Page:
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6

Advertised bandwidth as reported by atlas and globe is really what is observed as of far. Your relay has only been up for four days, and as your relay proves its reliability and speed, advertised bandwidth will go up. https://lists.torproject.org/pipermail/tor-relays/2014-June/004711.html


5

Probably related to this bug on the torproject bugtracker: #10486 Onionoo is down. Onionoo is the backend service that Atlas queries to get information about the Tor network.


4

With Atlas you can use the search term country:at to see only relays from Austria. However if there are more than 40 results Atlas won't show you any results. So you need to refine your search. Example: Search for Austrian relays with the additional term ab. Globe also allows you to look for a specific country. There is a scroll-down list on top of the page....


4

With Atlas, you are seeing consensus information from the Tor network, as retrieved via Onionoo. It is based on reports to and measurements by Tor network authority servers. It is a periodic report, and does not necessarily reflect the instantaneous state of your relay (recent changes you've made will take a while to show). This is the kind of information ...


3

In your torrc, there are 2 keys that determine your advertised relay bandwidth: RelayBandwidthRate - Sets/limits how much bandwidth you allow for relaying. MaxAdvertisedBandwidth - May not be higher than RelayBandwidthRate. If you don't have this entry, then your RelayBandwidthRate is advertised.


3

From the Tor Project description: Atlas is a web application to discover Tor relays and bridges. It provides useful information on how relays are configured along with graphics about their past usage. This is the spiritual successor to TorStatus, the original codebase for which was written in PHP, and rewritten by students from Wesleyan as ...


2

Click the link that says Atlas below your exit IP. This will open up the Atlas details page for that relay.


2

Information about relays is generally archived permanently. Atlas should show the relay as offline, but the archives will continue to be available.


2

Tor recently switched to providing bandwidth history in 4-hour intervals rather than 15-minute intervals. This caused a lot of the bandwidth displaying tools to have issues with displaying the histories. These issues should be raised on Tor's bug tracker for the individual components if they haven't been mentioned there already so they can be fixed ...


1

It will eventually dissapear on its own. There is nothing you did wrong, and nothing else you can do to remove it on your own.


1

Same with Globe. I'm getting the same things as you since last night at around 8 PM CST. Appears to be a problem with the main Tor website. Just give it a few hours. I'm sure they are working on it already. :)


1

Is your relay a new relay or a relatively new one? If yes, that behavior is normal. New relays need few days before they start functioning as real relays. For more details about a relay lifecycle, this article is an excellent read.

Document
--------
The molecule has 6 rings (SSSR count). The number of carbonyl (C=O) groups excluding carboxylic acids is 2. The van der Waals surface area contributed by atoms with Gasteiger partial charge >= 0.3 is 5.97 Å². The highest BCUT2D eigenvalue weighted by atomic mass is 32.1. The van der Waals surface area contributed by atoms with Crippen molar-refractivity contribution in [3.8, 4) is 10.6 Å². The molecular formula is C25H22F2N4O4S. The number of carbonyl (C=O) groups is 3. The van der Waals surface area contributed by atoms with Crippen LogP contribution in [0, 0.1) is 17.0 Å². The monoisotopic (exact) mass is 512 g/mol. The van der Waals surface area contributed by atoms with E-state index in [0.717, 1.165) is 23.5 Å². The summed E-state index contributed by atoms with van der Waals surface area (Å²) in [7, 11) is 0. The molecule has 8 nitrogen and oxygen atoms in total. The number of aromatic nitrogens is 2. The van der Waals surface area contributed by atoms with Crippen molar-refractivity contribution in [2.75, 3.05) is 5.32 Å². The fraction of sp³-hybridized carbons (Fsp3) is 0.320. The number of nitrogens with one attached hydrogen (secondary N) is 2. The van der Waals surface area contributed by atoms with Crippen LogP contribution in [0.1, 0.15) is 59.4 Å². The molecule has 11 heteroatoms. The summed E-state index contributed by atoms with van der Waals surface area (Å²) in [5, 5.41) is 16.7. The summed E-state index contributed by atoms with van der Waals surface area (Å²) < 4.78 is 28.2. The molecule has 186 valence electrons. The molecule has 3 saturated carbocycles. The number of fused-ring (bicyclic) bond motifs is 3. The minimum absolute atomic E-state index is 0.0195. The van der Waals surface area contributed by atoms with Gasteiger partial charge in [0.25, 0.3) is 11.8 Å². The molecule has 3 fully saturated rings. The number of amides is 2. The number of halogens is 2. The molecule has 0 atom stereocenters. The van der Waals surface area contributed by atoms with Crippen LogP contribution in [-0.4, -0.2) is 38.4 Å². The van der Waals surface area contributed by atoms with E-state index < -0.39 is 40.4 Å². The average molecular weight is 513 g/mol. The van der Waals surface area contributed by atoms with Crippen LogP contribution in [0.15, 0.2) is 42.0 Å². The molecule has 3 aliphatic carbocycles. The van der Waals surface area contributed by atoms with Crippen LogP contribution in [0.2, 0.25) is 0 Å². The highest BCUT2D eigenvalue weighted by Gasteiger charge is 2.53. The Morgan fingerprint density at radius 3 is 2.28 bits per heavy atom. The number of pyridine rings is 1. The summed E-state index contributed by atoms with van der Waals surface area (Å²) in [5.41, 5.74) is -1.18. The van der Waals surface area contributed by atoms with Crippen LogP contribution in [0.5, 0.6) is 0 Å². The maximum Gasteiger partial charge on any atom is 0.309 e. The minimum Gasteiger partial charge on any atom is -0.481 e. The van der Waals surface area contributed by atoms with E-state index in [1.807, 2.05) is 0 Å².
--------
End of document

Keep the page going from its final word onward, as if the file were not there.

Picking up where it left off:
1

Yup, please see the following ticket... https://trac.torproject.org/projects/tor/ticket/13905


1

Atlas reports that 96.47.226.20 is bolobolo1, and lists its country as the United States. However, What Is My IP Address? lists its country as "Anonymous Proxy". So does MaxMind. PHS probably relies on MaxMind, and definately not on Atlas.


1

You don't necessarily do any thing wrong. The IP 96.47.226.20 is the exit relay bolobolo1 which belongs to TorServers.net. Furthermore the country listing says United States. So everything seems right. However it might be the case that NPR uses a geolocation database with old/wrong data. Here it helps to wait until your circuit changes and you use another ...


1

These log entries are just for notification (Loglevel notice) and provide general information. Tor writes these lines also when it is configured as client. They just tell you that Tor lives and transmitted some data. If you don't want these log lines go to your torrc and look for lines starting with Log notice. Comment them out and restart your Tor process. ...


1

Atlas had some problem in the last days. It seems that the backend onionoo was not working properly. This also affected Globe. It works properly now. So you should check if still you get the message from Atlas. Another possibility to check if an IP address was a Tor relay is Exonerator. Just enter the address and a date and it will tell you if it was an ...


1

One way to look at Atlas page is: Click Test Tor Network Settings from about:tor page. Click Atlas at the middle of check.torproject.org page and make sure you allow script before initiation of step 2.


1

This problem is actively discussed in the bug report #10499. It seems there is a bug in TorDNSEL. It might be a good idea to follow the report. So you get updates on the issue. I'll also try to update to answer if there is a solution.


1

You can lookup a relay by its IP address: https://atlas.torproject.org/#search/82.72.118.90 Edit: How can I glean the fp from TBB 3.5? The fingerprint of which relay? The relay linked on the Tor page is the exit you used to get to the Tor page. All your connections may not use the same exit node, and until you make a circuit, you have no exit node. ...


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